Engage your Students

Engagement is essential for learning. In order to maintain interest, manage a working knowledge, and eventually master a topic, skill, concept or idea, students need opportunities and environments that support reflection, practice, constructive feedback, and collaboration.  (University of Delaware – Center for Teaching and Assessment of Learning)

An often-repeated quotation about learning comes from Chickering & Gamson (1987):  “Learning is not a spectator sport. Students do not learn much just sitting in classes listening to teachers, memorizing prepackaged assignments, and spitting out answers. They must talk about what they are learning, write reflectively about it, relate it to past experiences, and apply it to their daily lives. They must make what they learn part of themselves.”  Employing active learning strategies is one way to promote student engagement and deeper learning.

What is active learning?

What is active learning?

In an active learning class, students are actively engaged in the learning process. “Active” in this context means being cognitively active (i.e., when we categorize information, rank, relate, discuss, teach etc.) There are endless ways we can actively engage our students in the classroom – for example through problem solving, class discussions, role-playing, simulations and concept mapping. See here for a list of active learning activities arranged by complexity and class time commitment.

What are the benefits of active learning?

There is a large evidence-base that supports the benefits of active learning. Active learning:

      • Improves student outcomes
      • Fosters critical thinking and problem solving skills
      • Gives students ownership of their learning and build life-long learners
      • Fosters positive attitudes towards learning
      • Makes learning visible so we know when to scaffold the learning process and provide feedback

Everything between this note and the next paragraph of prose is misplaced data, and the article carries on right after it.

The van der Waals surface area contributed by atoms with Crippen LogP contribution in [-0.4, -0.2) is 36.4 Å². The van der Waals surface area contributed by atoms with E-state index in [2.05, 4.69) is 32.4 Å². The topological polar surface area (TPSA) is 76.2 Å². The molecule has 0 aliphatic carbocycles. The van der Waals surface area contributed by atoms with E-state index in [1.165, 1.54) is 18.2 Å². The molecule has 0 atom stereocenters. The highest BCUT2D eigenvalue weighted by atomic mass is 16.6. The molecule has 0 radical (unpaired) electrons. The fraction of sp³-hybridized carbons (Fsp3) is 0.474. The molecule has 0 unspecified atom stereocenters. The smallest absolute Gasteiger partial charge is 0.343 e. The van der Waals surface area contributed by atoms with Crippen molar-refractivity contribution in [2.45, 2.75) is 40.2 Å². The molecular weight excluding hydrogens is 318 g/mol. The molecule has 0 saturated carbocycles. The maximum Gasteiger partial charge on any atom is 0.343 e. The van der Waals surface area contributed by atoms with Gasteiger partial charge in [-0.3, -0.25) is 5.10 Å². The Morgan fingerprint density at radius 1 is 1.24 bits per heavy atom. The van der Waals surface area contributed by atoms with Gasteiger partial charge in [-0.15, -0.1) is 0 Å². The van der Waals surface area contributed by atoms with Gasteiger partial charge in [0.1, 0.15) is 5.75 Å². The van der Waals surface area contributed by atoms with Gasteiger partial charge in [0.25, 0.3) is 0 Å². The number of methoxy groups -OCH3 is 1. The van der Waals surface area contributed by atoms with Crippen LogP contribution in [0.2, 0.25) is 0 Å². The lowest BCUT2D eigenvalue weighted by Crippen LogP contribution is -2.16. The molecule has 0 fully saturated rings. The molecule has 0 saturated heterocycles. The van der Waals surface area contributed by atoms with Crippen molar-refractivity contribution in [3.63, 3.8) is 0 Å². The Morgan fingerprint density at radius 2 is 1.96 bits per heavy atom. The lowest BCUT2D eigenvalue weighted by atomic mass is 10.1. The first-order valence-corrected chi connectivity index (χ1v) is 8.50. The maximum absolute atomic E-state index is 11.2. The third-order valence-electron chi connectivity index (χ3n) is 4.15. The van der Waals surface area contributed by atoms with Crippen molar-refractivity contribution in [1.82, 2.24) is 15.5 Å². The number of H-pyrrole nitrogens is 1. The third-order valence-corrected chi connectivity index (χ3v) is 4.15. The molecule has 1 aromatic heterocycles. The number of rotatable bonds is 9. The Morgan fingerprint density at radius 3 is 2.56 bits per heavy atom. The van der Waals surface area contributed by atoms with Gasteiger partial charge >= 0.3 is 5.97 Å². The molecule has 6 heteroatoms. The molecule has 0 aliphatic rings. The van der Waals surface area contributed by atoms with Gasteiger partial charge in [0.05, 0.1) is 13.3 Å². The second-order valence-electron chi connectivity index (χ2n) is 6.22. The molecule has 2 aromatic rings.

Why is active learning effective?

Neuroscience has shown that learning occurs when many neural pathways are activated at the same time. The more ways we work with something to be learned, the better we learn it. Active learning, in other words, promotes higher order thinking and fosters deep learning or learning that will be retained for a long time. Interested in neuroscience and active learning? See The Neuroscience of Active Learning – Writing Across the Curriculum (cuny.edu)

John Biggs (1999) described the benefit of active learning by comparing two students with different approaches to learning in a lecture-only based class. Susan who is motivated, comes prepared, listens actively, and asks questions, versus Robert who is less motivated, does not come prepared, may or may not listen, and does not ask questions. The result? Only Susan benefits from this lecture-based class even though we wouldn’t know. Asking students to work with the material by having them solve a problem, summarize the most important points, or take a side in a debate, benefit both learners, gives them ownership of their own learning and allows us to “see” the learning that is or isn’t taking place so we can step in and provide the appropriate feedback and guidance.

Considerations When Choosing Active Learning Activities

Students may be working actively with the material though not learning what they are supposed to learn. It is important to be mindful and deliberate with the tasks you are asking your students to engage in, and ensure they match your learning outcomes (see section titled Course (Re)Design).

The following ideas will help ensure that your learning activities are effective and purposeful:

      • Course alignment: Ensure that the activity is aligned with the learning outcomes of the class or unit. How will this exercise help them solidify their understanding or practice the skill they are supposed to develop?
      • Blooms Taxonomy: Make sure the activity you are asking the students to do encourages the appropriate level of thinking. If you want your students to summarize or evaluate, make sure this is in fact what you are asking them to do.